Space, time and human complexity
DIFFERENT TYPES OF COMPLEXITY CAN EACH HAVE A DRAMATIC IMPACT ON OUR ABILITY TO SUCCESSFULLY REALISE A TRUE GENERAL INTELLIGENCE
Any successful bid to develop an algorithm capable of true cross-domain learning must be capable of overcoming three major complexity challenges, each of which have the potential to dilute, contaminate or otherwise jeopardise any resultant output. Failing to overcome any one of these suggests that the model is, in fact, overly complex or ineffective. In line with what we’ve learned so far about learning algorithms, there’s almost certainly opportunities for any such model to be refined.
The first challenge to be overcome – that of space complexity – concerns the number of bits of information the computer must store in its memory to be able to process the algorithm. Even the most powerful computers have processing limitations and; if the storage requirements demanded by the algorithm exceed these; then the model is too complex and should be discarded.
Space related complexity can have a significant impact – not just on the likelihood of a generalised intelligence being developed but also in terms of the impact that any resulting intelligence may have on its environment. Where related complexities result in errors creeping into the model, some researchers have warned that our entire universe could become compromised in a phenomena known as perverse instantiation. In this scenario, the resulting intelligence could end up transforming all matter in the universe into additional processing power, simply to extend its available memory for the purpose of addressing the task at hand. Though perverse instantiation and dangers such as this will be the focus of future discussions, preemptively limiting the demands on a computer’s memory may help avoid catastrophe on a universal scale…!
Bearing similarities to space complexity, time complexity considers the time it takes for a machine to run an algorithm. For a machine to process instructions it must use and reuse combinations of billions of tiny transistors. As the number of steps involved in transforming data and other inputs into a desired output increases, so too will the time the algorithm takes to run. If this is longer than we are prepared to wait then affected algorithms should also be discarded.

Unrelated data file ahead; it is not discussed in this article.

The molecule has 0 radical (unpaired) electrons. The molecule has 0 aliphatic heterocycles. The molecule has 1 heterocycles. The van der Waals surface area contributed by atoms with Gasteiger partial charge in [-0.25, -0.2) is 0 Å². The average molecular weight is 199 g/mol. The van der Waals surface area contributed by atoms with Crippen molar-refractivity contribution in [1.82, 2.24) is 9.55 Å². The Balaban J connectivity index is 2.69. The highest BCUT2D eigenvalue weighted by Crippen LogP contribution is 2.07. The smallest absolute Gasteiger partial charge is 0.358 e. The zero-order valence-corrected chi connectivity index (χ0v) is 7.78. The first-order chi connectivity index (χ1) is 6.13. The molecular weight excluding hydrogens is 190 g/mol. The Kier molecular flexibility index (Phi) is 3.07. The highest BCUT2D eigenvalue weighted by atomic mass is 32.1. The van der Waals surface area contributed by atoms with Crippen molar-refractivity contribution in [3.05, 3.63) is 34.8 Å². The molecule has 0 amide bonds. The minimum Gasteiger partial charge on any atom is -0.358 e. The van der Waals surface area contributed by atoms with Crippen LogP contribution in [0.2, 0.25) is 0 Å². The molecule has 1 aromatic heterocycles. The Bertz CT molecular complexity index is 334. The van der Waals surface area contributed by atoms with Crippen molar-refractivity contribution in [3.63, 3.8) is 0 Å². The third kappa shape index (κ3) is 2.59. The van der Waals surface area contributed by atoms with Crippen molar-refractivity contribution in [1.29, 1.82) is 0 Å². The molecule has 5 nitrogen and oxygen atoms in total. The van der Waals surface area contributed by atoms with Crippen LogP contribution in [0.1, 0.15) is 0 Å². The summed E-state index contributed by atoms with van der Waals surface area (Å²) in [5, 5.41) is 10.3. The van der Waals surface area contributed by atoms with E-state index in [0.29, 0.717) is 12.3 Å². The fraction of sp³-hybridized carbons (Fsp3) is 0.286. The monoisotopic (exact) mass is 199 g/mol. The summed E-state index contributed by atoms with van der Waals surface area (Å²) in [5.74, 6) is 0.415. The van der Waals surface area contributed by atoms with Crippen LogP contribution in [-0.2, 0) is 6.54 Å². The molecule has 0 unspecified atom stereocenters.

Beyond the effects which lengthy run times have on necessary development tasks such as debugging, algorithms which take months or even years to run will likely become irrelevant as less complicated models make iterative improvements over shorter generations. A fairly simple learner capable of two-week cycles of iterative self-improvement is far more likely to result in success than a more complex, human-programmed algorithm which takes several years to run. This is true even if the output of the latter is several stages removed from that of early iterations of the former, simply because responsibility for addressing the question at the heart of machine learning – whether there is a ‘better’ way – has been handed off to the machine earlier on. Once again, the benefits associated with pursuing simplicity is evident.
The last of the great complexity challenges – human complexity – has the potential to be the most damaging. If an algorithm’s structure becomes so complicated that even its own developers are unable to understand how they got there, then the level of control they’re able to exert over it decreases exponentially. Errors in the model’s programming may be hidden or not obvious, and the developer’s ability to identify bugs and to troubleshoot them is therefore limited at best. Any resulting algorithm will likely not do what its developers intended, and – as the learner makes iterative ‘improvements’ to its own programming – control diminishes further as opacity increases. If it does somehow end up working, then the replicability of the model’s results – and how reliable they may be – must inevitably come into question. Though it remains a distant possibility, it seems unlikely that the realisation of a stable general intelligence will result from a happy accident.
Both individually and collectively, these challenges have meant that researchers have so far failed to develop a true cross-purpose learner. Fortunately for us, the decades since the Dartmouth Summer Project have, however, seen a handful of algorithms rise to the surface, which – though not general purpose learners in and of themselves – have overcome these, laying the foundations for many of the early successes emerging from the field.
WHY INSTILLING A MACHINE WITH THE ABILITY TO LEARN COULD PROVE TO BE THE FOUNDATIONS FOR A TRUE ARTIFICIAL GENERAL INTELLIGENCE
BY CHRISTOPHER KELLY